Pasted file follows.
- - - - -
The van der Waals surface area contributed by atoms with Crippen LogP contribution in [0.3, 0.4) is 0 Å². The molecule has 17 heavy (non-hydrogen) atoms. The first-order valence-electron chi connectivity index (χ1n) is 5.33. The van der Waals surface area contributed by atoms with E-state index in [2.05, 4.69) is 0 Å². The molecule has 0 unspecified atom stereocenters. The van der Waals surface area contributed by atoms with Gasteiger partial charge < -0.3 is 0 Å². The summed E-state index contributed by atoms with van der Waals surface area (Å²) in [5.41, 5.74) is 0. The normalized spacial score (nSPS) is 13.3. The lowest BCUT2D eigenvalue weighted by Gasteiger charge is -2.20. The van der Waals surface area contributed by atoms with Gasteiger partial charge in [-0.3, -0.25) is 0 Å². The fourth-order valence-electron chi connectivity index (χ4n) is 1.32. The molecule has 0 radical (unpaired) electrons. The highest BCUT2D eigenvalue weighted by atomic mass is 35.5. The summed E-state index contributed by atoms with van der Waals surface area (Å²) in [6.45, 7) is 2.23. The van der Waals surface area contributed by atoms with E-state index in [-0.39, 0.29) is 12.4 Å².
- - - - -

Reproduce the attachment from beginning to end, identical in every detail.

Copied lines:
The van der Waals surface area contributed by atoms with Crippen LogP contribution in [0.3, 0.4) is 0 Å². The molecule has 17 heavy (non-hydrogen) atoms. The first-order valence-electron chi connectivity index (χ1n) is 5.33. The van der Waals surface area contributed by atoms with E-state index in [2.05, 4.69) is 0 Å². The molecule has 0 unspecified atom stereocenters. The van der Waals surface area contributed by atoms with Gasteiger partial charge < -0.3 is 0 Å². The summed E-state index contributed by atoms with van der Waals surface area (Å²) in [5.41, 5.74) is 0. The normalized spacial score (nSPS) is 13.3. The lowest BCUT2D eigenvalue weighted by Gasteiger charge is -2.20. The van der Waals surface area contributed by atoms with Gasteiger partial charge in [-0.3, -0.25) is 0 Å². The fourth-order valence-electron chi connectivity index (χ4n) is 1.32. The molecule has 0 radical (unpaired) electrons. The highest BCUT2D eigenvalue weighted by atomic mass is 35.5. The summed E-state index contributed by atoms with van der Waals surface area (Å²) in [6.45, 7) is 2.23. The van der Waals surface area contributed by atoms with E-state index in [-0.39, 0.29) is 12.4 Å².